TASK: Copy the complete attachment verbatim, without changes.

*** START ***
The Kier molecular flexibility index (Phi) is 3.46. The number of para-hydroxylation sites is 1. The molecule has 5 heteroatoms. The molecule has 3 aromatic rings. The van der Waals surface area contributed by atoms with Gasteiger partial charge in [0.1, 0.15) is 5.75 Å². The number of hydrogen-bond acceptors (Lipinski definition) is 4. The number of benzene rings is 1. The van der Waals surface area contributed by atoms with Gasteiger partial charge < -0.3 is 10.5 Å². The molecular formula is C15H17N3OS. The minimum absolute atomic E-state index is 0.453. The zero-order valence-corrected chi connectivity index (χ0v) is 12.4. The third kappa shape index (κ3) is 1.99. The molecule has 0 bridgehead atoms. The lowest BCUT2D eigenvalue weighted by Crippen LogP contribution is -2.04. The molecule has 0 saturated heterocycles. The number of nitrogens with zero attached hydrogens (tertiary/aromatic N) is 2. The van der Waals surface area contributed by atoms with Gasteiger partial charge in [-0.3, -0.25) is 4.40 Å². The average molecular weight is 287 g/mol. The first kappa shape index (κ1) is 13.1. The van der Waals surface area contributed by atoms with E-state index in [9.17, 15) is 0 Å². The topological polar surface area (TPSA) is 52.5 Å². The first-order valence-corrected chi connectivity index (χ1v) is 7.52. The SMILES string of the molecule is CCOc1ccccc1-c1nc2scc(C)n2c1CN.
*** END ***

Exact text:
The Kier molecular flexibility index (Phi) is 3.46. The number of para-hydroxylation sites is 1. The molecule has 5 heteroatoms. The molecule has 3 aromatic rings. The van der Waals surface area contributed by atoms with Gasteiger partial charge in [0.1, 0.15) is 5.75 Å². The number of hydrogen-bond acceptors (Lipinski definition) is 4. The number of benzene rings is 1. The van der Waals surface area contributed by atoms with Gasteiger partial charge < -0.3 is 10.5 Å². The molecular formula is C15H17N3OS. The minimum absolute atomic E-state index is 0.453. The zero-order valence-corrected chi connectivity index (χ0v) is 12.4. The third kappa shape index (κ3) is 1.99. The molecule has 0 bridgehead atoms. The lowest BCUT2D eigenvalue weighted by Crippen LogP contribution is -2.04. The molecule has 0 saturated heterocycles. The number of nitrogens with zero attached hydrogens (tertiary/aromatic N) is 2. The van der Waals surface area contributed by atoms with Gasteiger partial charge in [-0.3, -0.25) is 4.40 Å². The average molecular weight is 287 g/mol. The first kappa shape index (κ1) is 13.1. The van der Waals surface area contributed by atoms with E-state index in [9.17, 15) is 0 Å². The topological polar surface area (TPSA) is 52.5 Å². The first-order valence-corrected chi connectivity index (χ1v) is 7.52. The SMILES string of the molecule is CCOc1ccccc1-c1nc2scc(C)n2c1CN.